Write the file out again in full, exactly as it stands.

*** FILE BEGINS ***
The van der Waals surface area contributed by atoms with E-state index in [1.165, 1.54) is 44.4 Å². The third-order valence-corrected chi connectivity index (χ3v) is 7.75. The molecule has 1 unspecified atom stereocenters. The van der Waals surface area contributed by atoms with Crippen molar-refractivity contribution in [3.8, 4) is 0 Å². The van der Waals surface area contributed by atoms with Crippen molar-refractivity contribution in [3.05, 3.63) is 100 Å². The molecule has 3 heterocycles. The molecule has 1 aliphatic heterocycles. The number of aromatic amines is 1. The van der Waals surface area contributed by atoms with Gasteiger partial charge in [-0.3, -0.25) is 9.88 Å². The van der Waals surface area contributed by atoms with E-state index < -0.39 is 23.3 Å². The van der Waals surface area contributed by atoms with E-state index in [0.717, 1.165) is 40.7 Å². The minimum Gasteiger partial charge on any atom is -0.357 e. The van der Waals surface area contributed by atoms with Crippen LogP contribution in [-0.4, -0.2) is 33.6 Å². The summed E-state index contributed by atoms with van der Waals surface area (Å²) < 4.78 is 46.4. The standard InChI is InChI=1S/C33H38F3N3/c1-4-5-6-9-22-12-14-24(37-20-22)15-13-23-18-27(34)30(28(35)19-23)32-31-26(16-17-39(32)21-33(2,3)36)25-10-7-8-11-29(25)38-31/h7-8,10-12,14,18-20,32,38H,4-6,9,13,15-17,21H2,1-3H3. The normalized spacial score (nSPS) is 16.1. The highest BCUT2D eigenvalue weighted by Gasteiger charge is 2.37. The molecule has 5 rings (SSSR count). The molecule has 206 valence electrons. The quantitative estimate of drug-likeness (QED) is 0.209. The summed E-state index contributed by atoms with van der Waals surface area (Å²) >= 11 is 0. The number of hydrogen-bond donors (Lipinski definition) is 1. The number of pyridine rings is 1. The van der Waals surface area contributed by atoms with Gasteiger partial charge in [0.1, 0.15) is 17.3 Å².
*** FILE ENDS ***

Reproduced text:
The van der Waals surface area contributed by atoms with E-state index in [1.165, 1.54) is 44.4 Å². The third-order valence-corrected chi connectivity index (χ3v) is 7.75. The molecule has 1 unspecified atom stereocenters. The van der Waals surface area contributed by atoms with Crippen molar-refractivity contribution in [3.8, 4) is 0 Å². The van der Waals surface area contributed by atoms with Crippen molar-refractivity contribution in [3.05, 3.63) is 100 Å². The molecule has 3 heterocycles. The molecule has 1 aliphatic heterocycles. The number of aromatic amines is 1. The van der Waals surface area contributed by atoms with Gasteiger partial charge in [-0.3, -0.25) is 9.88 Å². The van der Waals surface area contributed by atoms with E-state index < -0.39 is 23.3 Å². The van der Waals surface area contributed by atoms with E-state index in [0.717, 1.165) is 40.7 Å². The minimum Gasteiger partial charge on any atom is -0.357 e. The van der Waals surface area contributed by atoms with Crippen LogP contribution in [-0.4, -0.2) is 33.6 Å². The summed E-state index contributed by atoms with van der Waals surface area (Å²) < 4.78 is 46.4. The standard InChI is InChI=1S/C33H38F3N3/c1-4-5-6-9-22-12-14-24(37-20-22)15-13-23-18-27(34)30(28(35)19-23)32-31-26(16-17-39(32)21-33(2,3)36)25-10-7-8-11-29(25)38-31/h7-8,10-12,14,18-20,32,38H,4-6,9,13,15-17,21H2,1-3H3. The normalized spacial score (nSPS) is 16.1. The highest BCUT2D eigenvalue weighted by Gasteiger charge is 2.37. The molecule has 5 rings (SSSR count). The molecule has 206 valence electrons. The quantitative estimate of drug-likeness (QED) is 0.209. The summed E-state index contributed by atoms with van der Waals surface area (Å²) >= 11 is 0. The number of hydrogen-bond donors (Lipinski definition) is 1. The number of pyridine rings is 1. The van der Waals surface area contributed by atoms with Gasteiger partial charge in [0.1, 0.15) is 17.3 Å².